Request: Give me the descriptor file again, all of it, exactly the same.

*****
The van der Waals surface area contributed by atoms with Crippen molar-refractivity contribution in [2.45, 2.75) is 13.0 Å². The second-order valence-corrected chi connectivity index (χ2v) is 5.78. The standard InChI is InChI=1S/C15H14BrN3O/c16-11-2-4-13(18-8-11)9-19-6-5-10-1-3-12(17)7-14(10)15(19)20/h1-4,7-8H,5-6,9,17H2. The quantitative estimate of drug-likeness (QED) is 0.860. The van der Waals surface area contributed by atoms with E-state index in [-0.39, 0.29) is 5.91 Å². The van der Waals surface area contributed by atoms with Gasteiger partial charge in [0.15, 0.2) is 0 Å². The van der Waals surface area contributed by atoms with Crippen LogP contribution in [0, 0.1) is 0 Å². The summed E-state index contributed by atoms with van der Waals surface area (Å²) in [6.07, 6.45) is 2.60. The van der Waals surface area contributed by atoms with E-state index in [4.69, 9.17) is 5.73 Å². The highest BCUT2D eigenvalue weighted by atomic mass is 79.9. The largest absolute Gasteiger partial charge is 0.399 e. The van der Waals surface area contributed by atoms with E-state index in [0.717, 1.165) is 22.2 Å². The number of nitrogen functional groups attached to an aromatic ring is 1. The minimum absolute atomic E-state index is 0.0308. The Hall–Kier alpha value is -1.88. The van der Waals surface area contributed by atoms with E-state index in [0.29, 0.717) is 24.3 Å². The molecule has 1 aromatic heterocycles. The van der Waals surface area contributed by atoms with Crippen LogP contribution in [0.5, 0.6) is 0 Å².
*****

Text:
The van der Waals surface area contributed by atoms with Crippen molar-refractivity contribution in [2.45, 2.75) is 13.0 Å². The second-order valence-corrected chi connectivity index (χ2v) is 5.78. The standard InChI is InChI=1S/C15H14BrN3O/c16-11-2-4-13(18-8-11)9-19-6-5-10-1-3-12(17)7-14(10)15(19)20/h1-4,7-8H,5-6,9,17H2. The quantitative estimate of drug-likeness (QED) is 0.860. The van der Waals surface area contributed by atoms with E-state index in [-0.39, 0.29) is 5.91 Å². The van der Waals surface area contributed by atoms with Gasteiger partial charge in [0.15, 0.2) is 0 Å². The van der Waals surface area contributed by atoms with Crippen LogP contribution in [0, 0.1) is 0 Å². The summed E-state index contributed by atoms with van der Waals surface area (Å²) in [6.07, 6.45) is 2.60. The van der Waals surface area contributed by atoms with E-state index in [4.69, 9.17) is 5.73 Å². The highest BCUT2D eigenvalue weighted by atomic mass is 79.9. The largest absolute Gasteiger partial charge is 0.399 e. The van der Waals surface area contributed by atoms with E-state index in [0.717, 1.165) is 22.2 Å². The number of nitrogen functional groups attached to an aromatic ring is 1. The minimum absolute atomic E-state index is 0.0308. The Hall–Kier alpha value is -1.88. The van der Waals surface area contributed by atoms with E-state index in [0.29, 0.717) is 24.3 Å². The molecule has 1 aromatic heterocycles. The van der Waals surface area contributed by atoms with Crippen LogP contribution in [0.5, 0.6) is 0 Å².